If the Celtics were any other team, fans might have already thrown in the towel. After all, between injuries, the Heat and a few depressing truths about age, there are currently plenty of excuses to just say “screw it” and let go of the expectation that Boston can still make something of this season.
What is “something”?
Something is a championship. Of course it’s a championship. It might be a long shot, but for Celtics fans, it’s still the dream. Why else would it matter where Boston finishes in the standings? Why else would you care about avoiding Miami? You wouldn’t. It’s all about the slim hope that the Celtics can somehow shock the world. And like I said, with just about any other team, that hope would be long gone.
But that’s not how it works in the age of Kevin Garnett. For better or worse, after the events of last year and 2010, it’s impossible to write off the Celtics. They’ve conditioned Boston to believe. As a result, even without Rondo, there’s lingering faith that as long as Paul Pierce and KG are healthy, the Celtics have a shot. Even if it’s only a small one.
And now, a brief intermission.
If the Celtics were any other team, fans might hear the latest update on Kevin Garnett’s health and brush it off as nothing. Well, maybe not “nothing,” but the news wouldn’t be met with such a heavy layer of skepticism. After all, it’s just a little ankle inflammation! The MRI didn’t show anything “overly alarming.” Danny Ainge and Doc Rivers aren’t worried. There’s nothing to see here!
But unfortunately, that’s not how it works.
The same way that 2010 and 2012 conditioned Boston to believe, 2009 (KG’s knee) and 2011 (Shaq’s calf) conditioned fans to question any and all injury news that comes out of the Celtics camp. You can’t help it. Especially around the playoffs. Especially with a timeline that plays out like this:
SATURDAY, MARCH 16: Doc Rivers announces that Garnett will miss that night’s game against the Bobcats. It’s the first time all season that he’ll sit out for a reason other than “rest”.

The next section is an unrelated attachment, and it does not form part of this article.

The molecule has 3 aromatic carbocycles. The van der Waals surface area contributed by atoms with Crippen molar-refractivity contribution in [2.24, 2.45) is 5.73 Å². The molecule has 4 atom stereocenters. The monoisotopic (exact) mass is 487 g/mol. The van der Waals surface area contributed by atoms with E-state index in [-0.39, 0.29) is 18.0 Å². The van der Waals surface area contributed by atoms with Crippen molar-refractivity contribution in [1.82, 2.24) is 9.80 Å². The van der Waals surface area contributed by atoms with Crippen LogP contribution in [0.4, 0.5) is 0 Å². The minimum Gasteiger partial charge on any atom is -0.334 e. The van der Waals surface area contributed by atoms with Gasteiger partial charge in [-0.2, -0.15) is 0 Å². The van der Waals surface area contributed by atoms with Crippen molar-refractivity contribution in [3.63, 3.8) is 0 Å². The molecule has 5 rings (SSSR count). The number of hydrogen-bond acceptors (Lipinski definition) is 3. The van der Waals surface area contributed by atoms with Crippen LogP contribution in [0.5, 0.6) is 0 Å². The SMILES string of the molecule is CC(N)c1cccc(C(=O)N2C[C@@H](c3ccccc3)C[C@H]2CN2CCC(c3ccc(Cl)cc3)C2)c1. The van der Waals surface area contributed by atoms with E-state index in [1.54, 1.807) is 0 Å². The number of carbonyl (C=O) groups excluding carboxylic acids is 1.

He’s later diagnosed with a strained abductor (aka groin stuff) in his left leg.
SUNDAY, MARCH 17: Garnett doesn’t practice, and Doc labels him 50/50 for the next day’s game against the Heat.
MONDAY, MARCH 18: Garnett isn’t present at shoot around, only adding to the speculation that he’ll miss the (latest) most important game of the regular season, which also happens to come against Boston’s most bitter rival.
Garnett arrives at the Garden early that night; earlier enough to suggest that he might give it a go. This made sense because this was the Heat. You’d need an entire vat of hippo tranquilizer to keep Garnett off the court for that one . . .
Then he got the flu.
WEDNESDAY, MARCH 20: Garnett plays 29 minutes, including the ENTIRE fourth quarter in a horrible loss to the Hornets. He finished with 20 points, six rebounds, three assists and three steals.
FRIDAY, MARCH 22: Garnett plays 29 minutes, and puts up 16 points, 12 rebounds and five assists in a frustrating loss to the Mavericks. There are no obvious signs of injury on KG’s part, but there’s reason to believe that he wasn’t all there.
"I just thought we got lost a lot tonight on defense," Rivers said. "We gave up a 30-point quarter, which we don’t do."
SATURDAY, MARCH 23: KG’s out against Memphis, this time with an ankle. Doc’s not exactly sure how or when it happened, but does know that KG will undergo an MRI when the team gets back to Boston.
SUNDAY, MARCH 24: The team gets back to Boston. The Celtics don’t practice. Cedric Maxwell goes on TV and says that he saw Garnett limping towards the team bus in boot, and that he was “very concerned” about the extent of the injury.
MONDAY, MARCH 25: The MRI results are in and while there’s still some confusion over when the injury actually occurred (Ainge thinks it was against New Orleans; Rivers says Dallas.) the consensus is that everything is going to be OK. Just a sprained ankle. Just some inflammation. In fact, Garnett could play tonight against the Knicks if really had to. But just to be safe, they’re shutting him down for two weeks. At least.
TUESDAY, MARCH 26: That’s today, and this morning on Toucher & Rich, Mike Gorman, who’s generally very optimistic when it comes to the Celtics, was the exact opposite when asked about Garnett’s status:
“I’m concerned,” he said. “I was concerned the other night on the air when everyone on the Celtics staff kept referring to it as a foot injury as opposed to a sprained ankle. A sprained ankle I could live with; a foot injury is scary.”
It just sounds so familiar. The vagaries in the diagnosis. The inconsistency of reports. We’ve been here before. You know this story isn’t going away.
And that brings us to right . . . now, and the merging of these two almost-involuntary Celtics instincts: The belief that anything’s possible vs. the fear that there’s more than meets the eye with a potentially significant injury.
In both cases, it’s just speculation. In reality, it may not be entirely fair to still hold the players to such lofty expectations, in the same way it’s not fair to hold the coach and front office at anything less than their word. But that’s where the last six years have left us. That’s just the way it is.
And as a result, until KG’s back on the floor, concerns and questions over that foot will put this season’s already slim hopes on hold.